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Machado, H, Tuttle RN, Jensen PR.  2017.  Omics-based natural product discovery and the lexicon of genome mining. Current Opinion in Microbiology. 39:136-142.   10.1016/j.mib.2017.10.025   AbstractWebsite

Genome sequencing and the application of omic techniques are driving many important advances in the field of microbial natural products research. Despite these gains, there remain aspects of the natural product discovery pipeline where our knowledge remains poor. These include the extent to which biosynthetic gene clusters are transcriptionally active in native microbes, the temporal dynamics of transcription, translation, and natural product assembly, as well as the relationships between small molecule production and detection. Here we touch on a number of these concepts in the context of continuing efforts to unlock the natural product potential revealed in genome sequence data and discuss nomenclatural issues that warrant consideration as the field moves forward.

Letzel, AC, Li J, Amos GCA, Millan-Aguinaga N, Ginigini J, Abdelmohsen UR, Gaudencio SP, Ziemert N, Moore BS, Jensen PR.  2017.  Genomic insights into specialized metabolism in the marine actinomycete Salinispora. Environmental Microbiology. 19:3660-3673.   10.1111/1462-2920.13867   AbstractWebsite

Comparative genomics is providing new opportunities to address the diversity and distributions of genes encoding the biosynthesis of specialized metabolites. An analysis of 119 genome sequences representing three closely related species of the marine actinomycete genus Salinispora reveals extraordinary biosynthetic diversity in the form of 176 distinct biosynthetic gene clusters (BGCs) of which only 24 have been linked to their products. Remarkably, more than half of the BGCs were observed in only one or two strains, suggesting they were acquired relatively recently in the evolutionary history of the genus. These acquired gene clusters are concentrated in specific genomic islands, which represent hot spots for BGC acquisition. While most BGCs are stable in terms of their chromosomal position, others migrated to different locations or were exchanged with unrelated gene clusters suggesting a plug and play type model of evolution that provides a mechanism to test the relative fitness effects of specialized metabolites. Transcriptome analyses were used to address the relationships between BGC abundance, chromosomal position and product discovery. The results indicate that recently acquired BGCs can be functional and that complex evolutionary processes shape the micro-diversity of specialized metabolism observed in closely related environmental bacteria.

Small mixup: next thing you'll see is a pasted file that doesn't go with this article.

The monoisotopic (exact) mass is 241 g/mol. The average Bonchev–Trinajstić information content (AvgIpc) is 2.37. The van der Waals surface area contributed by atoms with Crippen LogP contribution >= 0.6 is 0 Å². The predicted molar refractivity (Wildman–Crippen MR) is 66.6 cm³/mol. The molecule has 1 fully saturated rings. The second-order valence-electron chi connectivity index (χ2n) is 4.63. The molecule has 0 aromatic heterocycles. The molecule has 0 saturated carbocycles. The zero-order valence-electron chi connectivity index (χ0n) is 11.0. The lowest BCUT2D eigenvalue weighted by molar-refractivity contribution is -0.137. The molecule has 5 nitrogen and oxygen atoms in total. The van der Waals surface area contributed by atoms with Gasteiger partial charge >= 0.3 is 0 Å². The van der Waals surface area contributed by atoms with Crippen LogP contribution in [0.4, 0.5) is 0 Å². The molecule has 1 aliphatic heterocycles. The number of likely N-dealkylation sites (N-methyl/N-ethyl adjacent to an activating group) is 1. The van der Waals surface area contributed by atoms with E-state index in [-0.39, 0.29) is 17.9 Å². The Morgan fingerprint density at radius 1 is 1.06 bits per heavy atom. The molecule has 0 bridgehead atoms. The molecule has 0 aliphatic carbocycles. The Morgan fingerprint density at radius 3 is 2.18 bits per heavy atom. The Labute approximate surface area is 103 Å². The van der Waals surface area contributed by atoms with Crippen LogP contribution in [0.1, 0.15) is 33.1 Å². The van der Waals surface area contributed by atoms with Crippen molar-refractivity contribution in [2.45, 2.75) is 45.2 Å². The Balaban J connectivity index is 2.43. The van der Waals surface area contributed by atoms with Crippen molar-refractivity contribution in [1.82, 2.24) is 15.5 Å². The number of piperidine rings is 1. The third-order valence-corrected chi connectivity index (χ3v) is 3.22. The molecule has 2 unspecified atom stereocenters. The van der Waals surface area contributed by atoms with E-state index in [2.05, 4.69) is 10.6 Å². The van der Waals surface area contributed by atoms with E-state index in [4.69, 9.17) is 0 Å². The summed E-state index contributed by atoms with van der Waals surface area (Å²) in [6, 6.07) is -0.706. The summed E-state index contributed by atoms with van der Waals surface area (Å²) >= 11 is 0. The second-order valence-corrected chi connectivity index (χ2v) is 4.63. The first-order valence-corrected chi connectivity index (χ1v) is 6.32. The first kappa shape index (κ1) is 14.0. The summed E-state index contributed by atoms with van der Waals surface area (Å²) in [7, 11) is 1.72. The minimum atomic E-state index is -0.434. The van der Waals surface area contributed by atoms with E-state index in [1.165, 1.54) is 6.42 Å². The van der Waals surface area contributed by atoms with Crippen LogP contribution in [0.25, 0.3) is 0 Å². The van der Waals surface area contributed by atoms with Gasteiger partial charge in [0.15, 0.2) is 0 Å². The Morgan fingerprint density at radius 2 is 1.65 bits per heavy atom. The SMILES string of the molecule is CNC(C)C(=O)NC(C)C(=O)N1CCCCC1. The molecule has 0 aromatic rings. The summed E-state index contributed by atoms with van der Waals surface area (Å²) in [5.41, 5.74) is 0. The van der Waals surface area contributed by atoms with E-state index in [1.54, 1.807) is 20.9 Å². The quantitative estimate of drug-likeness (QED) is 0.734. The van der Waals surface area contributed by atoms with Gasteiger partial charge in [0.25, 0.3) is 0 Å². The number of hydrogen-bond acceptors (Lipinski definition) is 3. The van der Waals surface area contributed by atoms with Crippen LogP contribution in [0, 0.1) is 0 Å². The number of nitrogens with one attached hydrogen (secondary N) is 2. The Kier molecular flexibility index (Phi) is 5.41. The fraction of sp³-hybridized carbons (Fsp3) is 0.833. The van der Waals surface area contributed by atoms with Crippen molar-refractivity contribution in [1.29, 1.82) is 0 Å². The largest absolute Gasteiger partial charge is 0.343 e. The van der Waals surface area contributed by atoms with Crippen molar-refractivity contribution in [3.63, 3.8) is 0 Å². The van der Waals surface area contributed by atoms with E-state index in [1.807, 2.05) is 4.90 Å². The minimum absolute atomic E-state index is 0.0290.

Crusemann, M, O'Neill EC, Larson CB, Melnik AV, Floros DJ, da Silva RR, Jensen PR, Dorrestein PC, Moore BS.  2017.  Prioritizing natural product diversity in a collection of 146 bacterial strains based on growth and extraction protocols. Journal of Natural Products. 80:588-597.   10.1021/acsjnatprod.6b00722   AbstractWebsite